Since the Royal Mail decided that it was no longer going to redeliver for free letters with a forwarding address added by the initial receiver, I have been opening my son’s mail (with his permission I might add) as he’s away at university.
Last week he got a letter warning him that the bonus interest rate he had been receiving on his savings account was about to end and the new rate was 0.5% – sadly he informed me that this was unimportant as there were only a few pence in the account!
But this does illustrate the fact that if you are trying to save, getting a decent amount of interest on your savings isn’t an easy task at the moment. Here’s what you need to consider:
- The first issue for any saver is what level of access they require to their money – instant, a fixed notice period or a fixed saving period.
- The general rule is the longer you lock your money away for, the better the interest rate – however with interest rates being so low at the moment, locking money away for a number of years at a fixed rate could see you losing out if interest rates do start to rise.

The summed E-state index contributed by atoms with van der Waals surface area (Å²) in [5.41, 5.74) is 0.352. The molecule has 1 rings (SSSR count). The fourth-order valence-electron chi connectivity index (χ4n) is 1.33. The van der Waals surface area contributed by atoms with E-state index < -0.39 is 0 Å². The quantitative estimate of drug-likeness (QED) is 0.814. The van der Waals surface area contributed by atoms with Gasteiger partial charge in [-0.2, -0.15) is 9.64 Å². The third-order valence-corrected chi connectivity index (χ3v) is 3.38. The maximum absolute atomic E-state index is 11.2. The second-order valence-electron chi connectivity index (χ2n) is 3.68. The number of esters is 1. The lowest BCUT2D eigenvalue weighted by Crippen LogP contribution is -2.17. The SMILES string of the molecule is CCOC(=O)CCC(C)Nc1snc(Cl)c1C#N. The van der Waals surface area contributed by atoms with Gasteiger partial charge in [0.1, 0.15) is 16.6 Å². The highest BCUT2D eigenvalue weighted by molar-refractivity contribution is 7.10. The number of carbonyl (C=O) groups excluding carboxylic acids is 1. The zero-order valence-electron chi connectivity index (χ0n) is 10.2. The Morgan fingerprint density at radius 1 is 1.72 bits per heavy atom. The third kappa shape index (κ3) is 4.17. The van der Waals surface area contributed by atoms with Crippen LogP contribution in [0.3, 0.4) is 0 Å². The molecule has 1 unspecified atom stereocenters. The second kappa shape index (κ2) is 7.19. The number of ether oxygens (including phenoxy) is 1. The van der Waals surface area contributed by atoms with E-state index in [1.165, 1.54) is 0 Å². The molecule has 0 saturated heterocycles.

- The other advantage of making our money harder to get at is it prevents a moment of weakness over a totally gorgeous pair of boots from wrecking our holiday fund! But then it becomes a balancing act because you need to make sure that you won’t lose all your interest if you need to withdraw your savings because the car blows a gasket.
- A bit of internet research will tell you the current best interest rate for the type of savings account you want, but these deals are often short lived so always do a final check on the day you’re actually going to open the account.
- Other factors you’ll need to consider are whether you are happy to save online or whether you want to be able to walk into a branch, whether you are going to save a regular amount each month or have a lump sum now and whether you pay income tax or not.
The key message is to keep an eye on the rate of interest you are getting – not all account providers are so thoughtful as to let their customers know that they are about move to a pathetic rate – and be prepared to move your money around regularly.
Liz Dunscombe, from the money education charity Credit Action, is mum to a pair of rather tall, adult (well in age anyway!) boys. Her passion is helping people to manage their money well, and watching the transformation that a well-constructed budget can bring to a family.